World is in the Early Stages of a Major Leg Up in Food Prices
By: Michael Pento
Jan 20, 2011
From all accounts it appears that the world is in the early stages of a major leg up in food prices. The major macroeconomic trend will likely drive economic policy and the investment outlook for years to come. Although mainstream pundits like to focus on cyclical drivers like the weather, the real force behind the move is secular. The U.S. is leading the world in a pandemic of monetary inflation that is helping to cause commodity prices, food in particular, to skyrocket across the globe.
The Federal Reserve’s monetary excess is currently being magnified by China’s misguided currency peg policy. As the United States debases its currency through excess printing, China must follow suit. In order to maintain a consistent relative valuation, China must adopt the monetary policy of the United States.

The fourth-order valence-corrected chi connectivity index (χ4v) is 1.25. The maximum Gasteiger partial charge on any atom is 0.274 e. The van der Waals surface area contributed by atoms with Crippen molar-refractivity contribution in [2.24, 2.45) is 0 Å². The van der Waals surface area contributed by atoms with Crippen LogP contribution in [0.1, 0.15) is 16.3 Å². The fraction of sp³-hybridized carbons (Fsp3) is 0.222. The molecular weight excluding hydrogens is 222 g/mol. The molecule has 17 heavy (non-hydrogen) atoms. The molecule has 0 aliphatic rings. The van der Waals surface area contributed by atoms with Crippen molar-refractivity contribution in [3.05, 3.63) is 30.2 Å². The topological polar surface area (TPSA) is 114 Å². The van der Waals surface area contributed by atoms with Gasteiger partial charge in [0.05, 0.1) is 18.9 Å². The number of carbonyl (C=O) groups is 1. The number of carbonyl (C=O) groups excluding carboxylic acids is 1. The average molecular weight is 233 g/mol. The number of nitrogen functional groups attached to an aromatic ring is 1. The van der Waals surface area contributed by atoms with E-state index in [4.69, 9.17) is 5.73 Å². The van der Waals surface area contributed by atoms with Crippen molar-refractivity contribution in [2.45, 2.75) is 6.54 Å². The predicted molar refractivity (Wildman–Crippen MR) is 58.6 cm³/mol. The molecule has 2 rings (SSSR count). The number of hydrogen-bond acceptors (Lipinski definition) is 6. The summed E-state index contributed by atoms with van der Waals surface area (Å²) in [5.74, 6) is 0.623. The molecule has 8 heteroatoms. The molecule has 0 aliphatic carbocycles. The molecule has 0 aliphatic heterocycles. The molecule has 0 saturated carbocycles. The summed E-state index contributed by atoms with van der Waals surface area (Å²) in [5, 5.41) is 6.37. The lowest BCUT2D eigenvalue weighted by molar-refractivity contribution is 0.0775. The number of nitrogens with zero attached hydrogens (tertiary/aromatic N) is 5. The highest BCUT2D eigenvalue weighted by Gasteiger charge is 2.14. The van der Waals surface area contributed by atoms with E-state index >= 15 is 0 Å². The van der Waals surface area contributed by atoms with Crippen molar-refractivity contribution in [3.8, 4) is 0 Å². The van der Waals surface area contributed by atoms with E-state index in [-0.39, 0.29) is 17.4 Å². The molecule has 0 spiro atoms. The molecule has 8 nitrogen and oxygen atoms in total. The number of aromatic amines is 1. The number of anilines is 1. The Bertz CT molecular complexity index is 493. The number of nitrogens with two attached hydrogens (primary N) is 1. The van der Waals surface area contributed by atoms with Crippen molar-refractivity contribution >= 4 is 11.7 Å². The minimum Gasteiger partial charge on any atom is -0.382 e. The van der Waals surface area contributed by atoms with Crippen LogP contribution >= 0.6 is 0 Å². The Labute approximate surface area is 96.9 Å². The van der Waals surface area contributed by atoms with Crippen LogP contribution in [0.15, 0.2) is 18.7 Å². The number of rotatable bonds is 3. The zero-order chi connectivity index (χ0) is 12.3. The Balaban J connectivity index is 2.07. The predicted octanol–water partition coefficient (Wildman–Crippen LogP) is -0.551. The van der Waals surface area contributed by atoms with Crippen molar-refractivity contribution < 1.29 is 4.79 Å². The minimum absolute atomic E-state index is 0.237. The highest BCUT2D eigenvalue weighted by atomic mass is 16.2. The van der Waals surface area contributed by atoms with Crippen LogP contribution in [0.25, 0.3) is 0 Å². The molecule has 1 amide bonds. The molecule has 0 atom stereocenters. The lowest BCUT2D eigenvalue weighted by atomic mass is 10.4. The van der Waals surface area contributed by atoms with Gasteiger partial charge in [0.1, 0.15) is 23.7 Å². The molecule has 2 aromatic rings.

Just last week, China announced that in the 4th Quarter 2010 its foreign currency reserves leapt by $199 billion to $2.85 trillion. The increase was much larger than economists expected, and suggests that China is printing as much as $2 billion worth of RMB per day in order to buy dollars to maintain the peg. The big problem is that China, with a booming economy, is adopting a monetary policy of an economy that is contracting. This is the perfect recipe for inflation.
And it’s not just China that is enforcing a currency peg. Many other countries intervene in the forex market when they feel their currency has risen too high against the greenback.